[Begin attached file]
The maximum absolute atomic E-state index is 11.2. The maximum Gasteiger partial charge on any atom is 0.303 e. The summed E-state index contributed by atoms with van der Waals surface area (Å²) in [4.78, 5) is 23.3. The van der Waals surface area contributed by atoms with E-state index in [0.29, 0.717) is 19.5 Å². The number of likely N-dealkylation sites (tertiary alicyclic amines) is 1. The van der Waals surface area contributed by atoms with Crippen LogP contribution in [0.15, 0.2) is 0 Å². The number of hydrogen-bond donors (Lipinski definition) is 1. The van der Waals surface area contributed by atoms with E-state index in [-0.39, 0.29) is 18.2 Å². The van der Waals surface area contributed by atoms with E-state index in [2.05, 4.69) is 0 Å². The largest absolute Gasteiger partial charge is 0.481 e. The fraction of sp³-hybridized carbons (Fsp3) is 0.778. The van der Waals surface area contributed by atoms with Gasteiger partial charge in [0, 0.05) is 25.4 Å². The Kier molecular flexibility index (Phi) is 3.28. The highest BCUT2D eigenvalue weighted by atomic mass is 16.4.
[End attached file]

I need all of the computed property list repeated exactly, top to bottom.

The maximum absolute atomic E-state index is 11.2. The maximum Gasteiger partial charge on any atom is 0.303 e. The summed E-state index contributed by atoms with van der Waals surface area (Å²) in [4.78, 5) is 23.3. The van der Waals surface area contributed by atoms with E-state index in [0.29, 0.717) is 19.5 Å². The number of likely N-dealkylation sites (tertiary alicyclic amines) is 1. The van der Waals surface area contributed by atoms with Crippen LogP contribution in [0.15, 0.2) is 0 Å². The number of hydrogen-bond donors (Lipinski definition) is 1. The van der Waals surface area contributed by atoms with E-state index in [-0.39, 0.29) is 18.2 Å². The van der Waals surface area contributed by atoms with E-state index in [2.05, 4.69) is 0 Å². The largest absolute Gasteiger partial charge is 0.481 e. The fraction of sp³-hybridized carbons (Fsp3) is 0.778. The van der Waals surface area contributed by atoms with Gasteiger partial charge in [0, 0.05) is 25.4 Å². The Kier molecular flexibility index (Phi) is 3.28. The highest BCUT2D eigenvalue weighted by atomic mass is 16.4.